Austen and Economic Realities: My Attempt to Budget Better

Last December, my sister and I decided to be more accountable to each other for staying within budget. She sent me this wonderful book and every day I record what I spend. I reconcile it at the end of the month on my computer, but this daily recording – and adorable book, because I have a weakness for adorable books – helps me think more responsibly each and every time I spend a doll

Jane Austen hits on this quite a bit in her novels – and in every novel. There isn’t an Austen story in which we don’t read about annuities, financial pressures, incomes, and spending. Characters are wise or spendthrift, economical or profligate. Austen never shies away from economic realities, choices and hardships.

And budgeting and wise spending is as relevant now as it was then – not only because money is the means by which we obtain necessities, but how we think about money says much about our character. Think Lydia and Wickham – then start saving your pennies! Think Sir Walter Elliot and retrench!

So in this New Year, I hope to add a little more Elinor Dashwood to my Marianne. I chose those two for my thoughts on budgeting because they changed – Austen didn’t leave them static like Sir Walter, Wickham and Lydia – and because, quite frankly, they weren’t that bad at the beginning of Sense & Sensibility on this front. Elinor had more sense about money, but Marianne was more unaware than spendthrift.

I doubt that’s my problem, but it’s better than spendthrift. So there you go. I’m planning an Elinoryear.

How are you doing?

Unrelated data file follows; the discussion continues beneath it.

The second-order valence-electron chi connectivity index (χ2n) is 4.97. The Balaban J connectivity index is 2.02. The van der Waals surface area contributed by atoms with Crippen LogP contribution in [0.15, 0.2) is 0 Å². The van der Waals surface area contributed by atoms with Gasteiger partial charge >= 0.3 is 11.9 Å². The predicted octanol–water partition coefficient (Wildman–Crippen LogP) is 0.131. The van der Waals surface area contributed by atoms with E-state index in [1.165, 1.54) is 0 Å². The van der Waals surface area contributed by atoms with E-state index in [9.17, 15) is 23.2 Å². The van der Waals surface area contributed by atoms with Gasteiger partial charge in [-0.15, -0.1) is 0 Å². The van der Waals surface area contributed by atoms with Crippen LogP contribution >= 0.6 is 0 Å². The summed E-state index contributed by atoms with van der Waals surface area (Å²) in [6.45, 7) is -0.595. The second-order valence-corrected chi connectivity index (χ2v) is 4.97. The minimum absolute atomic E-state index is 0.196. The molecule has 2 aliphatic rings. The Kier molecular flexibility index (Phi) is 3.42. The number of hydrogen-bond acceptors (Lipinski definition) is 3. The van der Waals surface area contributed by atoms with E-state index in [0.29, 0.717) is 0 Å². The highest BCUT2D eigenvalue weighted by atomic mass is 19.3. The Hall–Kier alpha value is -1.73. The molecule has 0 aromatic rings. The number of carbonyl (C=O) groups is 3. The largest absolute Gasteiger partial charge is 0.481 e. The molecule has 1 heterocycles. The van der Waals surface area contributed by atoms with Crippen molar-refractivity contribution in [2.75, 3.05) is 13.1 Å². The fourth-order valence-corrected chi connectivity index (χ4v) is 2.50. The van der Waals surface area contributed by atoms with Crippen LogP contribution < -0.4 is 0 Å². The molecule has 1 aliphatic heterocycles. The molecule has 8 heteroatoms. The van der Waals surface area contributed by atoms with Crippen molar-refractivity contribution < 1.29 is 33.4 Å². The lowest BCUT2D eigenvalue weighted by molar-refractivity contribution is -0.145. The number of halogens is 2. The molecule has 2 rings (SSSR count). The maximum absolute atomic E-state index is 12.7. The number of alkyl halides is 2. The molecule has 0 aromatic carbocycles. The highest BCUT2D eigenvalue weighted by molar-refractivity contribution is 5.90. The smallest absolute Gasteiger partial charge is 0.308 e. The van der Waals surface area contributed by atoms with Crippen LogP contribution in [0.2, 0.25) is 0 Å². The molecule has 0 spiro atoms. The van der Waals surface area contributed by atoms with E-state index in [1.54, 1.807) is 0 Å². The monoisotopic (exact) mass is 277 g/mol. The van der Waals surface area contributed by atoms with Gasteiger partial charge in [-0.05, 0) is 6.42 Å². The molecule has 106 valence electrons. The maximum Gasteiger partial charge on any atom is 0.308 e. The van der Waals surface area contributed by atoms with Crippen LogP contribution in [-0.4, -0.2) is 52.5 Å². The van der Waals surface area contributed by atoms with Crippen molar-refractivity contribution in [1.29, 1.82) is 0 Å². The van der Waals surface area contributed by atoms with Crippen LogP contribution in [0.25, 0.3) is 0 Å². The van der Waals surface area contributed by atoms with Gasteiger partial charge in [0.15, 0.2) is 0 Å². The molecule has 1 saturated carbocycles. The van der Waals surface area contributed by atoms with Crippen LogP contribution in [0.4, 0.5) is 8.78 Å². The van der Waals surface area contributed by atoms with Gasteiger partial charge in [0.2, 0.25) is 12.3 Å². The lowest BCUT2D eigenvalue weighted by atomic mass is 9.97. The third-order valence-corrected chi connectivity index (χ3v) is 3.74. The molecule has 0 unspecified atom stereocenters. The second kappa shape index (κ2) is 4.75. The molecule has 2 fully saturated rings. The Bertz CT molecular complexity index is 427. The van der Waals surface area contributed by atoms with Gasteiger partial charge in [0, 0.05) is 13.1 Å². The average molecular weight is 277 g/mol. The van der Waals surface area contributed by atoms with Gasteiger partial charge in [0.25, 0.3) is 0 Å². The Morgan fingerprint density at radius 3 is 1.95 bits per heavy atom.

Katherine 

5 Responses to Austen and Economic Realities: My Attempt to Budget Better

  1. It’s good to have a system. My mother kept a running total of her expenses so she would not go over her limit for the month. I am not as good as that but I do my best to stick to my budget.

  2. I keep a spreadsheet or any and all money I earn and spend, by category (gas, electric, grocery, gifts, auto… etc.). That way, come the end of the year, I can look back and despair at what I’ve done, and promise myself I’ll do better 🙂

  3. I use a bullet journal and have a monthly spending tracker in there. All our extra money goes into savings but I keep a little out for anything that might come up or for a trip for my daughter. If we don’t use it, it goes into regular savings the next month. I also try to think of what I might need to spend money on as well so that will be part of a planned expense for the month. The money tracker tracks any money outside of this. I am pleased to say that since the beginning of the year, I have spent $5. Not bad.

    I think you and your sister have come up with a brilliant plan. My sister was the one who taught me how to budget money. She does the same thing. I would encourage more people to do it. It feels good.

    • That’s fantastic! And you are right, it does feel good. So far… my sister and I are doing great and keeping each other accountable. Thanks for stopping by and for the planning ideas.

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